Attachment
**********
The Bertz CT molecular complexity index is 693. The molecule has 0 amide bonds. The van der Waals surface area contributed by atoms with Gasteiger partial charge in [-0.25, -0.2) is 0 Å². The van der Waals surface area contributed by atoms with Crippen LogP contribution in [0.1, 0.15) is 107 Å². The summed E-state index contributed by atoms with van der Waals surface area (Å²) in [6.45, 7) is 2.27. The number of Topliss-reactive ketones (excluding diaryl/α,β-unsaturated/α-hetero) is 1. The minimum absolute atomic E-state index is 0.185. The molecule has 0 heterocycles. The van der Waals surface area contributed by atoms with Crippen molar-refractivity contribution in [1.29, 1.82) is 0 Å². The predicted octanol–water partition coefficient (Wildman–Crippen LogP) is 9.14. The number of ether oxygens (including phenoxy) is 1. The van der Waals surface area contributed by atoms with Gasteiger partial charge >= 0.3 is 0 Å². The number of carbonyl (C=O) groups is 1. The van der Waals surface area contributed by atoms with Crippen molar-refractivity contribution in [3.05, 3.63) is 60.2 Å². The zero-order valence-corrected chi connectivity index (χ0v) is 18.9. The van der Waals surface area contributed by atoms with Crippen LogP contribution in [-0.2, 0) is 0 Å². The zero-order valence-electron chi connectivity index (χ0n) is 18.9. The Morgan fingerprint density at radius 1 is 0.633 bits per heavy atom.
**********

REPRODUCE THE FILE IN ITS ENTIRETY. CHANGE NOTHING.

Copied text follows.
The Bertz CT molecular complexity index is 693. The molecule has 0 amide bonds. The van der Waals surface area contributed by atoms with Gasteiger partial charge in [-0.25, -0.2) is 0 Å². The van der Waals surface area contributed by atoms with Crippen LogP contribution in [0.1, 0.15) is 107 Å². The summed E-state index contributed by atoms with van der Waals surface area (Å²) in [6.45, 7) is 2.27. The number of Topliss-reactive ketones (excluding diaryl/α,β-unsaturated/α-hetero) is 1. The minimum absolute atomic E-state index is 0.185. The molecule has 0 heterocycles. The van der Waals surface area contributed by atoms with Crippen molar-refractivity contribution in [1.29, 1.82) is 0 Å². The predicted octanol–water partition coefficient (Wildman–Crippen LogP) is 9.14. The number of ether oxygens (including phenoxy) is 1. The van der Waals surface area contributed by atoms with Gasteiger partial charge >= 0.3 is 0 Å². The number of carbonyl (C=O) groups is 1. The van der Waals surface area contributed by atoms with Crippen molar-refractivity contribution in [3.05, 3.63) is 60.2 Å². The zero-order valence-corrected chi connectivity index (χ0v) is 18.9. The van der Waals surface area contributed by atoms with Crippen LogP contribution in [-0.2, 0) is 0 Å². The zero-order valence-electron chi connectivity index (χ0n) is 18.9. The Morgan fingerprint density at radius 1 is 0.633 bits per heavy atom.